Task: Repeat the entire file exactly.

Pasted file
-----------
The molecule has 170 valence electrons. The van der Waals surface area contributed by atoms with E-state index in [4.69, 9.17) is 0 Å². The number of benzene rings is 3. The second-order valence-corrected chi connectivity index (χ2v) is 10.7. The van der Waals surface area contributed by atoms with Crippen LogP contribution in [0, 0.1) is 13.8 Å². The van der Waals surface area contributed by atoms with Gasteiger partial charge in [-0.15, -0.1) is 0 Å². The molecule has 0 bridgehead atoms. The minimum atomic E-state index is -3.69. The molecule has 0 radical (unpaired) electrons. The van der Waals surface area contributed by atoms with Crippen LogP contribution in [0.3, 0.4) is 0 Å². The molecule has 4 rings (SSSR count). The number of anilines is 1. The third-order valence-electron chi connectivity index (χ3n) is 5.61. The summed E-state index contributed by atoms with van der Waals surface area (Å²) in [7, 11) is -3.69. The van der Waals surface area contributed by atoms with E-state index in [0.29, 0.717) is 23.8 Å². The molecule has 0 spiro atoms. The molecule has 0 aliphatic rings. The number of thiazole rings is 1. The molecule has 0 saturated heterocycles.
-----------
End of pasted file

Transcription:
The molecule has 170 valence electrons. The van der Waals surface area contributed by atoms with E-state index in [4.69, 9.17) is 0 Å². The number of benzene rings is 3. The second-order valence-corrected chi connectivity index (χ2v) is 10.7. The van der Waals surface area contributed by atoms with Crippen LogP contribution in [0, 0.1) is 13.8 Å². The van der Waals surface area contributed by atoms with Gasteiger partial charge in [-0.15, -0.1) is 0 Å². The molecule has 0 bridgehead atoms. The minimum atomic E-state index is -3.69. The molecule has 0 radical (unpaired) electrons. The van der Waals surface area contributed by atoms with Crippen LogP contribution in [0.3, 0.4) is 0 Å². The molecule has 4 rings (SSSR count). The number of anilines is 1. The third-order valence-electron chi connectivity index (χ3n) is 5.61. The summed E-state index contributed by atoms with van der Waals surface area (Å²) in [7, 11) is -3.69. The van der Waals surface area contributed by atoms with E-state index in [0.29, 0.717) is 23.8 Å². The molecule has 0 spiro atoms. The molecule has 0 aliphatic rings. The number of thiazole rings is 1. The molecule has 0 saturated heterocycles.